Rugby Union: New faces for 1999: Flatman flat out in the fast lane

Saracens' 6ft, 17 stone teenager is proving a rugby union revelation.
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The Independent Online
MARK EVANS might have spent his only free Saturday of last season queuing for a tub of supermarket taramasalata or playing frisbee with the kids. "It would have earned me a few brownie points, that's for sure," he admits. But Evans did no such thing. Saracens' director of rugby and talent-spotter supreme donned his anorak and headed for a Dulwich College school match instead. "Call me a sad bastard, but that afternoon on the touchline got me David Flatman. And that, let me tell you, was a major result."

Flatman turned 19 yesterday. He is not on a full-time contract at Vicarage Road, he can still count his Premiership outings on the fingers of one hand and he knows that when Roberto Grau, the Pampas Bull, returns from injury, he will automatically relinquish his status as Sarries' number one No 1. He is unlikely to spend much time in the shadows, however, for he is almost certainly the most exciting front-row prospect to emerge from the south-east since Jason Leonard outgrew his Barking homestead and headed for the bright lights of the capital a decade or more ago.

"Funnily enough, it wasn't David I went to see that day," says Evans. "We'd heard very good reports of one of his schoolmates, hence my visit. But it didn't take long to identify the real class act and, happily for us, he signed as an associate professional on his 18th birthday."

Flatman, who hails from Maidstone, remembers the occasion every bit as vividly. "Our opponents were pretty weak at the set-piece and I grabbed a couple of lucky tries into the bargain, so I must have looked quite good," he laughs. "When the offer came to join Saracens, I snatched their hands off. I'm not on big money or anything like that, but just at the moment, I couldn't care less. I'd happily do this for nothing."

At 6ft and 17 stones, Flatman is still growing; according to Evans he is "as strong as an ox" and will be a "real handful when he fills right out".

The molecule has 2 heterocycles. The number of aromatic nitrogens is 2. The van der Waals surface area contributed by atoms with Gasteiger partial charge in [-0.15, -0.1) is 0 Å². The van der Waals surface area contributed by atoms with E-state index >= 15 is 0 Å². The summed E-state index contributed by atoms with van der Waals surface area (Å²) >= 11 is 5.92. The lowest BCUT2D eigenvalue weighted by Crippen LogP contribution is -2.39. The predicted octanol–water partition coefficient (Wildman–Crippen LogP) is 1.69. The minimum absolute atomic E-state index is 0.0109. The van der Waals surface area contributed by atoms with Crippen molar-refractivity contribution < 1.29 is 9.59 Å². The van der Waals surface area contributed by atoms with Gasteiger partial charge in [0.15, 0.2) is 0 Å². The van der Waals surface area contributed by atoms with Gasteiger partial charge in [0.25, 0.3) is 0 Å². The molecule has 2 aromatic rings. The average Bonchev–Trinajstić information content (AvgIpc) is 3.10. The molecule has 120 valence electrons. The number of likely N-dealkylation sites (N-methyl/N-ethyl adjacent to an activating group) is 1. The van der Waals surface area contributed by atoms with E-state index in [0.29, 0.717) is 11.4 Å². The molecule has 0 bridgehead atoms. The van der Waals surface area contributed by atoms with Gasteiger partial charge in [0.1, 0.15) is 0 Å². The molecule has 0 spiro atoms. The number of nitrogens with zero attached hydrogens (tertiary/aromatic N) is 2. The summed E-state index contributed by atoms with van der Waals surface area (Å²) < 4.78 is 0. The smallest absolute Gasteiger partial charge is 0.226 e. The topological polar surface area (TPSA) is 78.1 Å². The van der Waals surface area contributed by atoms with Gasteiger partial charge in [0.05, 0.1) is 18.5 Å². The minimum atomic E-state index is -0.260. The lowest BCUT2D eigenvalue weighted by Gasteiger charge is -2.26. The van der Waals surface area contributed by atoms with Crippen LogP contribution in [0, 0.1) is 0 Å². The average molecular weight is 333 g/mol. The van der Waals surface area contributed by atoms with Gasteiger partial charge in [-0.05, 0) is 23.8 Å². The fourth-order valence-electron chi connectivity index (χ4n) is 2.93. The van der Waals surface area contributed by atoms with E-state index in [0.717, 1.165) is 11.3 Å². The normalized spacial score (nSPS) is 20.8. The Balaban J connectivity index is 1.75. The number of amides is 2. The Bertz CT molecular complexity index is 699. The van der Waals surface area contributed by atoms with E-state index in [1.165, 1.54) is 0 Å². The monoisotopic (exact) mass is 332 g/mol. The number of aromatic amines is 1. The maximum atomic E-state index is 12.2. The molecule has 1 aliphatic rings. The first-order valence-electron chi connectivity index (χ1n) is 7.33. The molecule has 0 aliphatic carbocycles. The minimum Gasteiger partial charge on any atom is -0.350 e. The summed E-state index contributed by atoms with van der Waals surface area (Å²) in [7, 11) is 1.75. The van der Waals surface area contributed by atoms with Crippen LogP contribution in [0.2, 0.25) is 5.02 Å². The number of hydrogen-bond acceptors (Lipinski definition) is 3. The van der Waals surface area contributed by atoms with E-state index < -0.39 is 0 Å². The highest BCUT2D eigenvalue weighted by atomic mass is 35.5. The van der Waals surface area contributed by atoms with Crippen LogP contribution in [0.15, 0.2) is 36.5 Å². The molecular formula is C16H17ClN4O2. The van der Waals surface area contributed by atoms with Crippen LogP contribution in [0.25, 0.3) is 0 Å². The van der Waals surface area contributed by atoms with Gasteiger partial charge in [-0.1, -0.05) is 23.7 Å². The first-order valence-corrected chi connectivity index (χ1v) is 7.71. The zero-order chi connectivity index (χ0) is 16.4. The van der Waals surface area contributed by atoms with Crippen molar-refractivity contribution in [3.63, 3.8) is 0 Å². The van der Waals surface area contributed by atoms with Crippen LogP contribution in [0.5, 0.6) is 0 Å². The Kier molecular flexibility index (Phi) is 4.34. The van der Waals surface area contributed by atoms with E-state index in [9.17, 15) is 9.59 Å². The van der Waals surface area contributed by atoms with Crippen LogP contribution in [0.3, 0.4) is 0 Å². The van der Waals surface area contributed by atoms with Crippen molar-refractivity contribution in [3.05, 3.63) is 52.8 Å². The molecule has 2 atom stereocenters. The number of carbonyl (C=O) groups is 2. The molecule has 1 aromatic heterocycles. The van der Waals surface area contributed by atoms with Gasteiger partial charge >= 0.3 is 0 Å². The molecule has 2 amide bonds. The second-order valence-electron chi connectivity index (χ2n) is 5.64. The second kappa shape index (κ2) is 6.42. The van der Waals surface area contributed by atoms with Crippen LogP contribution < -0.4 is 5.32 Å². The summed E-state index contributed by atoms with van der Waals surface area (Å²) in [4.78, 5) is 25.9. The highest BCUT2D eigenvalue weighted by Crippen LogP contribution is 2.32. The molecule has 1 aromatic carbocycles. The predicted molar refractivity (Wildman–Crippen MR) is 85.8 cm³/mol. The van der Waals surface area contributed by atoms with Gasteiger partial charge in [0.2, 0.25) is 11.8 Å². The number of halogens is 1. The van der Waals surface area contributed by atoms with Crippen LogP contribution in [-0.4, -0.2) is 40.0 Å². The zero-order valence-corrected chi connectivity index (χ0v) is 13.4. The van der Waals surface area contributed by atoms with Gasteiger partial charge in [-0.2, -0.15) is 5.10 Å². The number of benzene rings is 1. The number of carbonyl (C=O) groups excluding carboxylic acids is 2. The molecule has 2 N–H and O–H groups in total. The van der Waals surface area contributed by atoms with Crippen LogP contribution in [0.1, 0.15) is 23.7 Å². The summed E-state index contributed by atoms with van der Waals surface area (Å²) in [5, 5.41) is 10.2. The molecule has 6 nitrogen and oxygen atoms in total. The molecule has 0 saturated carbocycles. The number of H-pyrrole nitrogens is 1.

But, on the evidence of his early contests with three English international tight-heads - Rob Hardwick of London Irish, Victor Ubogu of Bath and Will Green of Wasps - he is already there or thereabouts in the physical department. "As with any teenager, there are big areas for improvement," points out Evans. "He needs to improve aerobically and work on his ball skills. But he's a listener - he's milking Bobby Grau for every last drop of information - and his attitude is exemplary. As for raw material, it's coming out of his ears."

For all his tender years, Flatman already bears the stamp of a career prop; after all, he first supped from the beer mug of front-row troglodysm at the age of seven. He made the England Schools team a year early in 1996 and anchored them not only to an international Grand Slam, but to a fine victory over Australia in Australia. A Triple Crown followed last season, plus an England Colts cap against Argentina.

Then, last month, came the sweetest moment yet: a triumphant Under-21 appearance against South Africa at Twickenham. "Quite something, that one," he says. "We had a side full of good players and everyone performed. A convincing win against any Springbok team is worth celebrating.

"Fortunately, there are enough good people at Saracens, people who have been there and done it at the highest level, to ensure that I keep my feet firmly on the ground and stay on the straight and narrow. Every Premiership game I've played has been a big learning experience, especially the one at Wasps earlier this month. While I have no doubt whatsoever that our own Paul Wallace is the best tight-head in the league, I think Will Green is the best Englishman in his position. He made me work really hard that night; he mixed things up, tried a few tricks and made sure that no two scrums were the same. When I came off, I knew I'd been in a match. Experience like that is incredibly valuable."

It is ironic that Evans, a former deputy headmaster, should have been instrumental in steering Flatman away from academia, in the august shape of Durham University, and into the burgeoning academy known as Saracens. Still, there is enough of the teacher left in Evans to ensure that the youngster makes the best of himself. "We like to look after our prospects here and part of that process is keeping them on the level," he explains. "I've seen too many young forwards, especially props, pay a heavy price for allowing themselves to be pushed too far, too soon. We don't intend to make that mistake with David, or anyone else for that matter.

"He is one hell of a talent, though. I don't want to get too excited about him because, if you go over the top about an 18 year old, the consequences can be grim for everyone concerned. But, that said, it's difficult not to get excited about someone of his age playing as he has done over the last four weeks."

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